Chemical companies are often focused on operational excellence; to cope with the industry’s increasing challenges, they have to up their game regarding commercial excellence. Thinking outside the box is now in order: What can chemical companies learn from other industries? Our four-part series is all about experts from other sectors sharing their knowledge and how it can be applied to the chemical industry. In the third part, we focus on packaging approaches in the software industry.
Have you ever noticed that whenever you’re buying software, there is a choice of at least three packages, increasingly expensive and with more and more functionalities? This is no coincidence but rather a clever strategy. More than any other industry, software companies are experts in profitably packaging and bundling products and services. In doing this, they are able to extract the maximum willingness-to-pay of each customer.
How do they decide which bundles work and at what price points they should offer it to customers? Key is determining your target group’s value drivers. In order to identify what attributes of your product or service really drives value for the customers, the minimum viable product (MVP) needs to be showcased as early as possible. Executives need to ask themselves: Who are we primarily selling to? Where do we create the most value for them? What functionalities drive value in our portfolio? How much are customers willing to pay for it? And what does all this imply for the packaging and pricing of our portfolio build-up?
It is crucial to reflect on how products and services can best be monetized. The challenge here is to address customers’ differing needs in terms of which attributes they value; some will need the full version, others only specific features. Companies typically tackle this issue best in doing careful value and price differentiation. Ultimately, their price model needs to be aligned with the value their products deliver and differentiated according to their customer preferences.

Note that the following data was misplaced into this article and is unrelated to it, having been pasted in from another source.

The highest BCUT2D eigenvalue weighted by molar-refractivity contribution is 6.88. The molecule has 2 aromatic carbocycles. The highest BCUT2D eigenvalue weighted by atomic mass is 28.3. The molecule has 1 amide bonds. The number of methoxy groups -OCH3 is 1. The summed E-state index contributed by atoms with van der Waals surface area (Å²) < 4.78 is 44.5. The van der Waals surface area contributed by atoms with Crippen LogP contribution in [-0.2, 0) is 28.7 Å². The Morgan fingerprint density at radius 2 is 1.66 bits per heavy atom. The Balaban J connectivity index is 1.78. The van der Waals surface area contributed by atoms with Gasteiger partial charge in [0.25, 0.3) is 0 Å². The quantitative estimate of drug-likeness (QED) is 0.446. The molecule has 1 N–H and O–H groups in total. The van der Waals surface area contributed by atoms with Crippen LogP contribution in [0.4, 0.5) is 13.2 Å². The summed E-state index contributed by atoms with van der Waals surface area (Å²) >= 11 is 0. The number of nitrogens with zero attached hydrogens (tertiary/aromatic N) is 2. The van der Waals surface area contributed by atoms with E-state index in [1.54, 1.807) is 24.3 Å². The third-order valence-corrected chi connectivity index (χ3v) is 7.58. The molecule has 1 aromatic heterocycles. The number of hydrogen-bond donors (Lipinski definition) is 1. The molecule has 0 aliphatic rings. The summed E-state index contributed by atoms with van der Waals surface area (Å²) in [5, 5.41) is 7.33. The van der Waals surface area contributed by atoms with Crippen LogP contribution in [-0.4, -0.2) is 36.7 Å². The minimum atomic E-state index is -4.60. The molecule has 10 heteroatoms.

What chemical companies can learn from this?
The biggest area of learning for chemical companies is when it comes to new digital services: managing water processes instead of selling water chemicals or using a digital oil field management platform to transform chemistry management into a service. The principles of pricing are completely different than selling a chemical product. They are much closer to selling software.
First of all, packaging and versioning of the offer is a critical success factor. Typically good, better, best offers are developed to provide customers with choices and the own sales team with up-selling opportunities. Functional and non-functional packages are created or “build your own” packages. In the case of a new IoT platform that enables comprehensive data-based greenhouse management we recommended to differentiate the offer into a basic package that provided easy access to real-time data for an improved productivity analysis and an advanced package that included predictive analysis with recommendations for efficiency gains in order to allow for an upsell instead of offering just data management. There are hardly any offers without versioning in the software space.
Secondly, chemical products are typically priced by the kg, ton, or liter. Such monetization models do not reflect the value of a service-driven business model: What is the WTP for a real-time data-driven process for water management, compared to the price of a water chemical? The added value is the ability to identify ways to operate a specific water treatment plant more effectively and efficiently on a continuous basis, based on gathered information and benchmarks. Providing a low priced (or free) hardware and applying a subscription price model to generate recurring revenue streams, an approach often practiced in the software industry, is a more appropriate monetization model in such a case (and preferable to licensing).
Thirdly, the right price metric needs to be defined. The number price metrics used in the software industries is endless. There are many options. The price metric for a data-based greenhouse management can be based on number of greenhouses under management, m2 greenhouse space, number of users. It can be outcome-based linked to additional yield or reduced cost. It can be one-dimensional or multidimensional.
The software industry masters the art of differentiated packaging and pricing like hardly any other industry. The chemicals industry is well advised to take a deep look into it to monetize their new digital services profitably.
Read more from our series: Chemical companies learning from others